Canadians fly high at International Digital Emmys

Four Canadian projects are nominated across three categories, including Secret Location's Endgame Interactive: Facebook Episode and the NFB and Arte France's Bar Code.

Canada will be well represented at the upcoming  International Digital Emmy Awards competition, which celebrate the best in digital entertainment across the globe.

Canadians garnered four nominations in the 2012 International Emmys event, contending in two of the three competitive categories announced Thursday by the International Academy of Television Arts and Sciences.

In the fictional digital programming category, three of the four nominees are Canadian.

These include Secret Location’s, Endgame Interactive: Facebook Episode (pictured) and Smokebomb Entertainment’s Murdoch Mysteries: The Curse of the Lost Pharaohs.

The other Canadian nominee is Temps Mort, from Productions Babel.

Endgame Interactive is a transmedia episode that was created to extend the Showcase drama Endgame online. The narrative is created using information from the user’s Facebook account, with the user dictating the sequence of events, including searching for clues and questioning suspects.

Secret Location exec producer James Milward tells Playback Daily that the key to creating a successful product in a constantly evolving space to weigh innovation and design in equal measure.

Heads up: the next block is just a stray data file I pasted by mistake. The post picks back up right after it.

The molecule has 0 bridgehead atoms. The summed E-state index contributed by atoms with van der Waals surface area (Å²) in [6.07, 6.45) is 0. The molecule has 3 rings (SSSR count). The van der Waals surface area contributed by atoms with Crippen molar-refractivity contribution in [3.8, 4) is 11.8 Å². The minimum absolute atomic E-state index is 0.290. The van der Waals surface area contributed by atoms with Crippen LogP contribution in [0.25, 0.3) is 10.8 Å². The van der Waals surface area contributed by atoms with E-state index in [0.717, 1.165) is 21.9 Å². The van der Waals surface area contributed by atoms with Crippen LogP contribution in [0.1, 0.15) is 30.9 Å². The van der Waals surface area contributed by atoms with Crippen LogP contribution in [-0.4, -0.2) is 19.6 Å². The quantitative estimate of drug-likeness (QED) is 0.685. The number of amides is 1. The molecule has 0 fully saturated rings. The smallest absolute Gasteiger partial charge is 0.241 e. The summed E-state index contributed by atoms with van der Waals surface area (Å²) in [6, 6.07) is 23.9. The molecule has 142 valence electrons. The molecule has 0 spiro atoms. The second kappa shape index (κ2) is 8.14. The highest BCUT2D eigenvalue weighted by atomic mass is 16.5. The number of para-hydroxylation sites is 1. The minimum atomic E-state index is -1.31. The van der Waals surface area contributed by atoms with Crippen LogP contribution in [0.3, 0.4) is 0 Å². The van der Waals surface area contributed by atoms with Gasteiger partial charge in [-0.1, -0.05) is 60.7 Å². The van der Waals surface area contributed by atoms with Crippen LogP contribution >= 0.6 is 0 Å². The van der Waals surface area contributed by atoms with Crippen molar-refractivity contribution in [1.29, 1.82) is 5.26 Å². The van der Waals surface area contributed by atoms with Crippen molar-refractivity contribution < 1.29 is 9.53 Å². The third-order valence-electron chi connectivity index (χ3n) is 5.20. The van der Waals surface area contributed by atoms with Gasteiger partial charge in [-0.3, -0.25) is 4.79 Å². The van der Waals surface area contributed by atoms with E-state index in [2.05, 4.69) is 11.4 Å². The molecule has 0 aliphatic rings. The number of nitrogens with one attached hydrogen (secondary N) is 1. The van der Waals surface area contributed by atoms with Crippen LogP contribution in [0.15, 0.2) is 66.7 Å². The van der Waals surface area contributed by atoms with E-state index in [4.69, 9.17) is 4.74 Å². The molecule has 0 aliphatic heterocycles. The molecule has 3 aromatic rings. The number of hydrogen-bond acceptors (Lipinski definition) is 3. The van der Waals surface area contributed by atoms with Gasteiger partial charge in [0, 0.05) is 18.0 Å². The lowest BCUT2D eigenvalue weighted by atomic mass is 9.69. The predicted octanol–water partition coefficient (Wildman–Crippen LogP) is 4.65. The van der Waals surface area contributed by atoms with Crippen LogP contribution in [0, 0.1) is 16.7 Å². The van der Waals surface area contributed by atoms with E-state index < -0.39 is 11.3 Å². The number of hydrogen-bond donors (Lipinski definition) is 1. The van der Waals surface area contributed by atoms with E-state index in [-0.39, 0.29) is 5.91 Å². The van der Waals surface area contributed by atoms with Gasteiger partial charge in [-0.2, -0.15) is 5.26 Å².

“We try to always evaluate whether we’re doing something because it’s trendy or because it’s the right execution for the job, and I think that the latter will always stand true as being relevant and important,” he says. “You don’t [want to] come to it in a year and cringe, even at stuff like the interface or the buttons or the wardrobe.”

He adds that Secret Location built on the positive feedback it received with earlier projects, like Humans vs. Vampires, Storming Juno and D-Day to Victory – which target different audiences and demographics.

“I think the answer is keeping things simple and not getting seduced by novelty,” he says. “It all comes down to being strategic, and not getting enamoured by a creative opportunity.”

The Murdoch Mysteries: The Curse of the Lost Pharaohs project for Citytv and Shaftesbury Films was created exclusively for online use, not least to give the TV series a greater online presence, Smokebomb partner and exec producer Daniel Dales earlier told Playback.

The Temps Mort (Time Out) web series is set after a catastrophic event in 2013, follows Joel, a young adult who leaves Montreal to return home to his family in Rouyn-Noranda. When he stops to seek shelter, it begins to snow, and as the series progresses, months go by but the snow continues, leaving Joel seemingly suspended in time.

In the non-fiction digital program category, National Film Board of Canada and Arte France are nominated for Bar Code. The online doc project features 100 films by 30 filmmakers that decipher the secret world of everyday, inanimate objects. Users can watch the short films on their computers or through an iPhone app, triggering a particular film upon scanning a barcode.

“The technological strides we see every year in digital content delivery are constantly providing production tools to enhance the viewer’s experience. We congratulate our nominees for their creative and technological achievements in this flourishing sector of our industry,” said Bruce L. Paisner, president and CEO of The International Academy, in a statement.

The awards ceremony will take place on MIPTV’s opening night on Sunday, Apr. 1 in Cannes at the Martinez Hotel.